"Every drop we've had so far for the last six months has been a record and it's even looking like it might have to go even higher at the next fuel drop."

Driving around Cairns this morning I saw diesel prices of $1.58 and ULP at $1.48. Spare a thought for the people in the NT who are already paying over $2 a litre. I suspect we will some sort of carbon tax shortly which will take us up towards the $3 mark.

$2.27 a litre

No news to me, John, having been charged $2.27 a litre by Hertz at Tullamarine for having returned a Yaris unfulfilled.

On the other hand, these kind of one-offs (Hertz and a remote NT station) aren't what I was talking about, really. I can't see why anyone is surprised that we've gone beyond $1.50 in the cities while WTILC is trading at $115. If it stays there, then around $1.58 would be likely, at least on Thursdays.

I'm also irritated by the idiocy of most discussion on the Fuelwatch scheme. It clearly has no possibility of having any downward impact on prices of itself - the point is to be able to let you know where the cheapest fuel is, on those days like this Wednesday when there was a 14¢ difference between the dearest and the cheapest fuel in an area. Over the long run, if that causes enough customers to be arsed to drive many kms to save around $3 on a tank-full, it might cause them to pitch their prices at the lower end of what they were going to charge anyway, but that's about it.

Fuel prices

John Pratt, what are you worried about? Haven't you heard about Kevin's FuelWatch program? When this kicks in he will be saving you heaps.

Something wrong here

As the $US falls so the value of other currencies rise. What would be more useful as a guide is the price quoted in a trade weighted index. International currency anyone?

Oil price soars to record high above $US110.

Oil prices soared to new record highs overnight on news of an unexpectedly sharp drop in US energy inventories and a further decline in the value of the dollar.

New York's main oil contract, light sweet crude for delivery in May, jumped $US2.37 to close at $US110.87, after hitting an intraday record of $US112.21.

In London, Brent North Sea crude for May, struck an intraday all-time high of $US109.50.

The US Department of Energy said that energy stockpiles in the United States had dropped across the board during the week ending April 4.

David Roffey, your prediction of $145 a barrel seems to be about right. The oil price continues to climb as the US dollar falls. The high cost of energy is not going to help the already struggling global economy.

Biofuel subsidies causing a food crisis.

Over the past few years the prices of wheat, corn, rice and other basic foodstuffs have doubled or tripled, with much of the increase taking place just in the last few months. High food prices dismay even relatively well-off Americans — but they’re truly devastating in poor countries, where food often accounts for more than half a family’s spending.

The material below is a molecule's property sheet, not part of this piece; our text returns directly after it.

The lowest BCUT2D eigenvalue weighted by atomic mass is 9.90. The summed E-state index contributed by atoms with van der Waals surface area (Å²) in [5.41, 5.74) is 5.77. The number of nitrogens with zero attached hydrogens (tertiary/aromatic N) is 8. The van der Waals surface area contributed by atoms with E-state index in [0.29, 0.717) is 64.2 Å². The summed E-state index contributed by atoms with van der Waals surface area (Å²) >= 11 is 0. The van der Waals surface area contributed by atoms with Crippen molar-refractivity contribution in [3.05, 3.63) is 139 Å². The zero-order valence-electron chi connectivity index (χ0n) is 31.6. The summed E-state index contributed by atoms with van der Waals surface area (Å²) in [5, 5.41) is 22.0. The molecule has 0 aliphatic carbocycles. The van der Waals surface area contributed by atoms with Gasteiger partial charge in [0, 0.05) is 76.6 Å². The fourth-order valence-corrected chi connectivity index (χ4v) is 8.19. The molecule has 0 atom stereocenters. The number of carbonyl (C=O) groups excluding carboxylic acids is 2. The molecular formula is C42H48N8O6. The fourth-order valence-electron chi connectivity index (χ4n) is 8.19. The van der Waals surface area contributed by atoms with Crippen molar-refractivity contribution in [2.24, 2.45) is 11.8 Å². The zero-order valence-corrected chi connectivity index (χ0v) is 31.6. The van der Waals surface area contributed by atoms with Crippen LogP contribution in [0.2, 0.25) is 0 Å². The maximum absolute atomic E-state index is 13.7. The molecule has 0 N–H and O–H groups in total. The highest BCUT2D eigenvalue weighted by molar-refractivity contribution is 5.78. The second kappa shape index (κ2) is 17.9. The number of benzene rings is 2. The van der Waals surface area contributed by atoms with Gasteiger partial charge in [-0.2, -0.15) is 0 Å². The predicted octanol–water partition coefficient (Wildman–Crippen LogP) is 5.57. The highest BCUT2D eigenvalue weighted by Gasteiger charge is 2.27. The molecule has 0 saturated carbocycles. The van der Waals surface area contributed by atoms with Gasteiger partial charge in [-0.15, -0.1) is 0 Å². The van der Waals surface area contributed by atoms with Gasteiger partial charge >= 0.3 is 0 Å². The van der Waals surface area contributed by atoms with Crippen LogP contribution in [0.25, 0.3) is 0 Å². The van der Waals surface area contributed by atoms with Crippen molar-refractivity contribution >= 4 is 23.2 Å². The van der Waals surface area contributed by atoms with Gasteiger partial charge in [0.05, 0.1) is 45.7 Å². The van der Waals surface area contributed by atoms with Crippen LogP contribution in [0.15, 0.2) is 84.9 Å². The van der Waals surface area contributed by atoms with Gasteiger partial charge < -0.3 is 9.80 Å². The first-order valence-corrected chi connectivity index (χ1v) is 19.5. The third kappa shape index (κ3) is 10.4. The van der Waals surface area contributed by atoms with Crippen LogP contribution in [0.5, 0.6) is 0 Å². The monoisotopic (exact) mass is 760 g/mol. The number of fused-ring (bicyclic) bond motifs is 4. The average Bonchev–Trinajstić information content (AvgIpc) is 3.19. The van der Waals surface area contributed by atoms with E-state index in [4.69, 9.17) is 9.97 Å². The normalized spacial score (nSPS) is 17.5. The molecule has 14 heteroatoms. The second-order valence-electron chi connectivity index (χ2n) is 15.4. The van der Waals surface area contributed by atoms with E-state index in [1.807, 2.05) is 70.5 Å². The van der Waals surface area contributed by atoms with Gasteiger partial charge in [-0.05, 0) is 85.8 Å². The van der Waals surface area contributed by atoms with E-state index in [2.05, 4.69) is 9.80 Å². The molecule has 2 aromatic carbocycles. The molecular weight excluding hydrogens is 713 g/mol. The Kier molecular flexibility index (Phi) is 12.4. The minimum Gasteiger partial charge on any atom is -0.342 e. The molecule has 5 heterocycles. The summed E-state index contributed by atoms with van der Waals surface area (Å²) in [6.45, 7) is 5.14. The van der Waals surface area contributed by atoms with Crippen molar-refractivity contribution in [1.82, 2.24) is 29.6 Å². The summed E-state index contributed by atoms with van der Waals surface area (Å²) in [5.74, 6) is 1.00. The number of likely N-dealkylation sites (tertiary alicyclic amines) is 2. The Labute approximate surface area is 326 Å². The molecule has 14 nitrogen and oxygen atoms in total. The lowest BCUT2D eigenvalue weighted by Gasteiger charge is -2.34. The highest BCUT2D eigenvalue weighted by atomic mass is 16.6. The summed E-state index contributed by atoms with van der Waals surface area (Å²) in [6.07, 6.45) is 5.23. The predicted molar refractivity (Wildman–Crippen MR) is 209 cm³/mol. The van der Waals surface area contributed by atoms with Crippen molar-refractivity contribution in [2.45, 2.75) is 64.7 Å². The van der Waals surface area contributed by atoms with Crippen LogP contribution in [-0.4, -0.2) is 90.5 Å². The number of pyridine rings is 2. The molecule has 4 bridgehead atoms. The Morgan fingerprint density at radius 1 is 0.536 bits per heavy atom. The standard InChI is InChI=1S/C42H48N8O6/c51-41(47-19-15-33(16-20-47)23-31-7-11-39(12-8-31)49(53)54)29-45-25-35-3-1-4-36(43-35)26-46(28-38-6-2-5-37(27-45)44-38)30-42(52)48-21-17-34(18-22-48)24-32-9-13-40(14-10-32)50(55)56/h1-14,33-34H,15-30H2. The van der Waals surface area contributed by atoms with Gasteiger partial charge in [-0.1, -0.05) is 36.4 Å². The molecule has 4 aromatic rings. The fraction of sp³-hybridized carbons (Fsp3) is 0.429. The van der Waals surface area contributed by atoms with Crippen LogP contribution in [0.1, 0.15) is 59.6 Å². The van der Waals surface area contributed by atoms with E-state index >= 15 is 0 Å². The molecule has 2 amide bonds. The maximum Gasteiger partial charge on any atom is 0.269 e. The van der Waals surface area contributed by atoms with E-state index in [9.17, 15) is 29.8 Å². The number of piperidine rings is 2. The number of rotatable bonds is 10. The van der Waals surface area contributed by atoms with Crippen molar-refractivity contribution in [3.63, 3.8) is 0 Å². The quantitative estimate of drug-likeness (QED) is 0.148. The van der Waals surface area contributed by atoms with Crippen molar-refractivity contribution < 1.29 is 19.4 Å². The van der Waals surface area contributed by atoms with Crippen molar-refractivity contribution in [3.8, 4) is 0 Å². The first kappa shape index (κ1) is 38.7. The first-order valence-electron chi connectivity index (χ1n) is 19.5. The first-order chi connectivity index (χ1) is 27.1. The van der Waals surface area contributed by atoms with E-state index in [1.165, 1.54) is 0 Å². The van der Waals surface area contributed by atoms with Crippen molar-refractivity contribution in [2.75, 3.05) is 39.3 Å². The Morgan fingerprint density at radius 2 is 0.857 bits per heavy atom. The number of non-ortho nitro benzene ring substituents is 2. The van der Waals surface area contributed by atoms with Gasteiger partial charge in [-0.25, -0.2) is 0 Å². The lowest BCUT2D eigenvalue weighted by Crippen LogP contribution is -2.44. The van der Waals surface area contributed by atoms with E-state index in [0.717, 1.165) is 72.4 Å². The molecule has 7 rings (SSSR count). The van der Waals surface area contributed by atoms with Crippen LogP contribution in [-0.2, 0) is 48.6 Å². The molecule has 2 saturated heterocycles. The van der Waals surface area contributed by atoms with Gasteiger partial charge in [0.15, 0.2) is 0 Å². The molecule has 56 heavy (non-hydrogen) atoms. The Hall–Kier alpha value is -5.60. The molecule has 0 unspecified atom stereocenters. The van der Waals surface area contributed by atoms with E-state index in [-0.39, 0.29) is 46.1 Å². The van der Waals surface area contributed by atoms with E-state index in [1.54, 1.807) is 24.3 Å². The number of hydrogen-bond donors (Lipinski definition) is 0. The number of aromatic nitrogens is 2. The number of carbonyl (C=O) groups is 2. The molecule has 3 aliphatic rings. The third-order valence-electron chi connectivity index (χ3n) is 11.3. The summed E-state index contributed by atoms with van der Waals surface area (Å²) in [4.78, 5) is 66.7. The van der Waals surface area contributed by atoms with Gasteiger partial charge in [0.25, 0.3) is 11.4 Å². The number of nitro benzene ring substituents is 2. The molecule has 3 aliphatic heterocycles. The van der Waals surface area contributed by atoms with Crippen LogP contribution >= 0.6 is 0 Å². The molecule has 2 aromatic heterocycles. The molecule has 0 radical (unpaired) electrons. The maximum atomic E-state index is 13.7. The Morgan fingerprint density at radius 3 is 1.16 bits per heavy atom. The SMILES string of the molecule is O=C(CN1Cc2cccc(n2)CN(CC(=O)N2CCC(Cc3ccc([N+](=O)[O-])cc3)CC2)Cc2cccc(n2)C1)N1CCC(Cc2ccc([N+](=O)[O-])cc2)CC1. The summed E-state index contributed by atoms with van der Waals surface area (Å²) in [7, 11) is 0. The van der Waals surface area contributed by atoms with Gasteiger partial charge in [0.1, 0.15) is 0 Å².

There have already been food riots around the world. Food-supplying countries, from Ukraine to Argentina, have been limiting exports in an attempt to protect domestic consumers, leading to angry protests from farmers — and making things even worse in countries that need to import food.

The subsidised conversion of crops into fuel was supposed to promote energy independence and help limit global warming. But this promise was, as Time magazine bluntly put it, a “scam.”

This is especially true of corn ethanol: even on optimistic estimates, producing a gallon of ethanol from corn uses most of the energy the gallon contains. But it turns out that even seemingly “good” bio fuel policies, like Brazil’s use of ethanol from sugar cane, accelerate the pace of climate change by promoting deforestation.

And meanwhile, land used to grow bio fuel feedstock is land not available to grow food, so subsidies to bio fuels are a major factor in the food crisis. You might put it this way: people are starving in Africa so that American politicians can court votes in farm states.

Oh, and in case you’re wondering: all the remaining presidential contenders are terrible on this issue.

The high price of oil, drought and subsidies to bio fuels are causing a tripling of the price of the world's basic food supplies. A moral dilemma  for the US.

Also, they don't wear lederhosen?

Mark Sergeant: "My understanding, Eliot Ramsey, is that there is a lot more to the European Union than a free trade agreement. Dylan pointed to the Eurozone, which applies to a pretty large subset."

And my point is these are mere administrative technicalities that don't alter the fact if you aggregate the economic activity carried out by NAFTA member states it out-produces the EU. And is way ahead of China.

What next? NAFTA "doesn't count" because mostly they speak only Spanish and English and don't wear lederhosen? 

Not "Mere Technicalities"

Eliot: "...my point is these are mere administrative technicalities that don't alter the fact if you aggregate the economic activity carried out by NAFTA member states it out-produces the EU."

No one is arguing with the fact, in aggregate, the economic activity of NAFTA states exceeds the EU. What is disputed is whether comparing the combined GDP of the NAFTA states or the EU to individual states or the eurozone is valid. I continue to maintain it is not.

The reason NAFTA is not comparable with the eurozone has nothing to do with the language or the preferred clothing of the locals. It has everything to do with the substantial structural and functional differences between the two institutions.

The difference between NAFTA and the eurozone is not simply a matter of "mere administrative technicalities". Indeed, there is nothing "mere" about it. The eurozone's monetary policy is not decided by each of the 15 states individually but by the European Central Bank. It is an independent institution with the "exclusive right to set interest rates" in the eurozone. This is no small task and no small surrender of sovereignty by the eurozone states - it is no 'mere administrative technicality'.